Still, respondents ranked Facebook highest for their choice of social media. Facebook, at 38 per cent, was also in the top three sources of information on government and politics, lower than that of television (56 per cent) but higher than radio (29 per cent). Respondents also expressed some concerns about misleading or false information related to the elections.
The survey found that fewer than half (45 per cent) of the respondents would “definitely vote”, although the combined percentage of those who would “probably vote” and “definitely vote” surpassed those who would not vote. About one-third (32 per cent) of the respondents cited Covid-19 as a concern or even a barrier to voting.
As for priority issues that the government should address at both the community and country levels, “government services and infrastructure” took the highest priority. The economy, followed by law and order issues, was next in order among issues for the government to address for the country as whole. Environmental issues ranked lower than conflict and peace.
A major finding from the PACE 2020 poll confirm that voters favour the incumbent and are willing to give the NLD a second chance at leading the country’s democratic transition. More than half of the respondents view the country as going “in the right direction”.
The PACE poll findings received mixed reviews in various media, including some observations on social media discussing the limitations of conducting paper-based surveys and polls. In this context, PACE’s pre-election poll merits some food for thought just weeks before the elections.
For one, accurate forecasting depends on many factors, including sampling techniques, the population surveyed and its representativeness, and the wording of survey questionnaires. Surveys are not censuses per se. And even censuses can have their shortcomings, especially in a country such as Myanmar with a “politically charged landscape”.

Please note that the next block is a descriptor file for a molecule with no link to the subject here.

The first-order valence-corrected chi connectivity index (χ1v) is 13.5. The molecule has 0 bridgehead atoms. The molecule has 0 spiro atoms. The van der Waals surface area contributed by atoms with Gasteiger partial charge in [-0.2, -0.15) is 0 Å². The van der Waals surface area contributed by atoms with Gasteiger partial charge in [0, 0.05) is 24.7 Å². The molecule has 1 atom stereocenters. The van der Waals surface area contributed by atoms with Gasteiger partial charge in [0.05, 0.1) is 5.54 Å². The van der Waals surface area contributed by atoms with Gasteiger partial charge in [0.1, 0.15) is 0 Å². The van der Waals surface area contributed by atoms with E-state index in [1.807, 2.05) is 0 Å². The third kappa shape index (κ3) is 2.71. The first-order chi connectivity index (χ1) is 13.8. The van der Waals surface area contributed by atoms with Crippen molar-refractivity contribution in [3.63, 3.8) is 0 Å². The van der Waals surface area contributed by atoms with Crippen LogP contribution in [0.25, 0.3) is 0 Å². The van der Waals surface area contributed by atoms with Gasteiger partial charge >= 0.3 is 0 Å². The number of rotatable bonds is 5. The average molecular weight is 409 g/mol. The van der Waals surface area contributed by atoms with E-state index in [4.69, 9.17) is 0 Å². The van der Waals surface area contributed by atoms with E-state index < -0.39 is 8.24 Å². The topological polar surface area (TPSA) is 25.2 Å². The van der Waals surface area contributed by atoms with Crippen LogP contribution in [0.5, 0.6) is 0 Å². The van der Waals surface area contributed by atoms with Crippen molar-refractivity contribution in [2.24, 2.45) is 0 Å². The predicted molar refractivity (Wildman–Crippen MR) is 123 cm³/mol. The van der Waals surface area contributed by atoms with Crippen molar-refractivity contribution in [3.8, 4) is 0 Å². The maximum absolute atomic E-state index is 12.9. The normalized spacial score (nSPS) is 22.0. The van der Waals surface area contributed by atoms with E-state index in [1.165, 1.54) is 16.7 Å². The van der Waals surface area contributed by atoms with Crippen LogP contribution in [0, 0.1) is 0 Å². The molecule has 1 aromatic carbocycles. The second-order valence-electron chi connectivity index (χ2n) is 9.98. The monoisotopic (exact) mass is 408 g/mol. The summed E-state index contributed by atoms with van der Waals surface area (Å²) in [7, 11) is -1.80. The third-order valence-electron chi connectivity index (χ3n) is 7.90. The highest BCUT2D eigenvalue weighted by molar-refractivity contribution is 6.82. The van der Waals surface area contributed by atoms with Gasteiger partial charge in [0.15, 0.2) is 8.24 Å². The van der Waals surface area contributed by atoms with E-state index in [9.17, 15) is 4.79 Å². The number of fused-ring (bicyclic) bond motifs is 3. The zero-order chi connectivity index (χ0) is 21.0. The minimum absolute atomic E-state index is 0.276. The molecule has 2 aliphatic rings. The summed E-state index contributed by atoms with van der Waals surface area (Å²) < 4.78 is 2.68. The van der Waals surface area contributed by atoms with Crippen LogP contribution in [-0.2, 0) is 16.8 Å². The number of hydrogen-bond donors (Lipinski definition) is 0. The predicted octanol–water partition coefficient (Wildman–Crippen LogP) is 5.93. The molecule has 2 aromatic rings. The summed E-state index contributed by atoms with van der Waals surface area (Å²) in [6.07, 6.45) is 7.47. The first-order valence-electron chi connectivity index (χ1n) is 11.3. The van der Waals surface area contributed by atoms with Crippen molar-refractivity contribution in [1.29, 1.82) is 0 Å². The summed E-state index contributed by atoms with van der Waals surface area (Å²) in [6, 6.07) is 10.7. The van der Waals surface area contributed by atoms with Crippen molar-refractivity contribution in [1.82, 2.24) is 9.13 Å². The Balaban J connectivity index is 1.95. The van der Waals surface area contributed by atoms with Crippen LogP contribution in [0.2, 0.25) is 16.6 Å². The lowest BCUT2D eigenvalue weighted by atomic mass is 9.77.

As PACE conceded in its 47-page report, it could not reach all areas of Myanmar due to security and Covid-19 pandemic concerns. This problem was especially evident in areas affected by ongoing conflict, such as Kachin, Shan and Rakhine States. Views and attitudes from these states might have afforded more insight into centre-periphery tensions.
As elections and their results typically elicit strong emotions, anyone with some skin in the game could do worse than heed some of the PACE pre-election poll findings related to voter turn-out and concerns over Covid-19 (the poll was conducted as early as August). After all, the findings are useful warning signals. Recent successfully run elections in Asia, such as Singapore and South Korea, have shown the need for ensuring that voters have sufficient time to cast their vote while observing necessary safety precautions at the polling stations. Early indications of voter sentiment and concerns speak volumes about the credibility and outcome of Myanmar’s upcoming poll amid the pandemic.
Moe Thuzar is an ISEAS Fellow and Co-Coordinator of the ISEAS Myanmar Studies Programme.
ISEAS Commentary — 2020/160